IRAN: Tehran names street for late U.S. activist Rachel Corrie
Iran has decided to name a street in honor of Rachel Corrie, an American pro-Palestinian activist who was killed while protesting against the demolition of Palestinian homes in the Gaza strip eight years ago. It's the first time since Iran's Islamic Revolution in 1979 that an Iranian street has been named after an American.
On Thursday, an article published in the Iranian newspaper Hamshari, a daily close to the Tehran city council and the mayor of the capital, said the council will name a street in Tehran after Corrie, a 23-year old Olympia, Wash., native who was killed by an Israeli military bulldozer in 2003 when she tried to prevent the Israeli Defense Forces from tearing down a Palestinian home.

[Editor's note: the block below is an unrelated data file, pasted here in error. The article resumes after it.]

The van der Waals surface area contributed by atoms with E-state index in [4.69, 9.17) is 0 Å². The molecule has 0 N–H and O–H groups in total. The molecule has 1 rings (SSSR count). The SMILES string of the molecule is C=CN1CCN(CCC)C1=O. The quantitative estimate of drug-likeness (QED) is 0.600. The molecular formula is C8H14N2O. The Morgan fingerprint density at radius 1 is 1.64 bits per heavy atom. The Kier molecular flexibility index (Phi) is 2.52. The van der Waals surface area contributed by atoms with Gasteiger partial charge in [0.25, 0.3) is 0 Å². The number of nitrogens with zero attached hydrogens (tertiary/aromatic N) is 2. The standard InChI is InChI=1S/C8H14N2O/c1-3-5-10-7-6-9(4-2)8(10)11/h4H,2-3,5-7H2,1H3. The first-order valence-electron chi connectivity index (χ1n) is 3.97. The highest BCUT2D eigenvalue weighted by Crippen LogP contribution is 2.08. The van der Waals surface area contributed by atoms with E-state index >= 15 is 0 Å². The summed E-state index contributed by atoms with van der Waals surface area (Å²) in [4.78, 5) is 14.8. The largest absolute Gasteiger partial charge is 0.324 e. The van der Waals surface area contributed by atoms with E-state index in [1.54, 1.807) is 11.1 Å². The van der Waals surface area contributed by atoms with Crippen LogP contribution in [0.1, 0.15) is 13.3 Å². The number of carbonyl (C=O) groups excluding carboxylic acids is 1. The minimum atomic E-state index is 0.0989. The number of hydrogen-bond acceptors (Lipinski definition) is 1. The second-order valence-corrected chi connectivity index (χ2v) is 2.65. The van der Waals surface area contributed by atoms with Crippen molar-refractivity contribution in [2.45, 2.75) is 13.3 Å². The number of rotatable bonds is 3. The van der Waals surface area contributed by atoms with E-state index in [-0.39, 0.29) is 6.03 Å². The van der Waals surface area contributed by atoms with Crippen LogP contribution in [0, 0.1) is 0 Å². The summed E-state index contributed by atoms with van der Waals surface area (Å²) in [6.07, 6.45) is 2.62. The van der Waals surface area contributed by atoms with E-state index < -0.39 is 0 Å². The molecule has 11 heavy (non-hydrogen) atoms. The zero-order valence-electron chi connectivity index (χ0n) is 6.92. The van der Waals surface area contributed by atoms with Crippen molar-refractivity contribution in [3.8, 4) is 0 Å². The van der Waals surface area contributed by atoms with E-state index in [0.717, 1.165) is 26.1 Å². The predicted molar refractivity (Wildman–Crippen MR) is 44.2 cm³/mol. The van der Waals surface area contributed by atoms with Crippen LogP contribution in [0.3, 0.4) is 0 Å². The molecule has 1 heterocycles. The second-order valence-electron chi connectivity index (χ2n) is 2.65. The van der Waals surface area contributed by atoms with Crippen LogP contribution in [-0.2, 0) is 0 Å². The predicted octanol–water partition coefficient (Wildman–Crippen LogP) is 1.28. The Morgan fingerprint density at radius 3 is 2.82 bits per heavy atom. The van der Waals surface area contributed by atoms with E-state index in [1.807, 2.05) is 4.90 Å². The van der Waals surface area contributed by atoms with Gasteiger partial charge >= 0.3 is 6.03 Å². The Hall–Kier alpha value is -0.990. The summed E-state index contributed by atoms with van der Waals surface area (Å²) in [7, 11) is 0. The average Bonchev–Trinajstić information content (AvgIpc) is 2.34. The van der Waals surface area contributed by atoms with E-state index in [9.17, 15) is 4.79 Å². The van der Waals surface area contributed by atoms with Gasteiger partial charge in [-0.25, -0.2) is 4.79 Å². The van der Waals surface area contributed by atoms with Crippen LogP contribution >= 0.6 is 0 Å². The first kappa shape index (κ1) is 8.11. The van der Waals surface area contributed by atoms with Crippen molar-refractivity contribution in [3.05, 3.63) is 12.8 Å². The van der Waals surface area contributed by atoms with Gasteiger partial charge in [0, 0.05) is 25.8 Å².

The report said the street sign would be put up in central Tehran, but it was not immediately clear when that would happen.
Before the 1979 revolution and ousting of the shah, several large streets in Tehran were named after U.S. presidents, including Eisenhower Street, which used to run from Tehran's current Azadi Square to Enghelab Square. Roosevelt Street, meanwhile, ran along the eastern side of the former U.S. Embassy in Tehran.
These days, however, few streets in Iran are named after Western nationals, although there is the occasional exception.
In the 1980s, Winston Churchill Boulevard, the site of the British Embassy, was renamed Bobby Sands Street after the Irish Republican Army IRA member who went on a hunger strike and died in prison in Northern Ireland in 1981.
-- Ramin Mostaghim in Tehran and Alexandra Sandels in Beirut
Photo: Rachel Corrie. Credit: Associated Press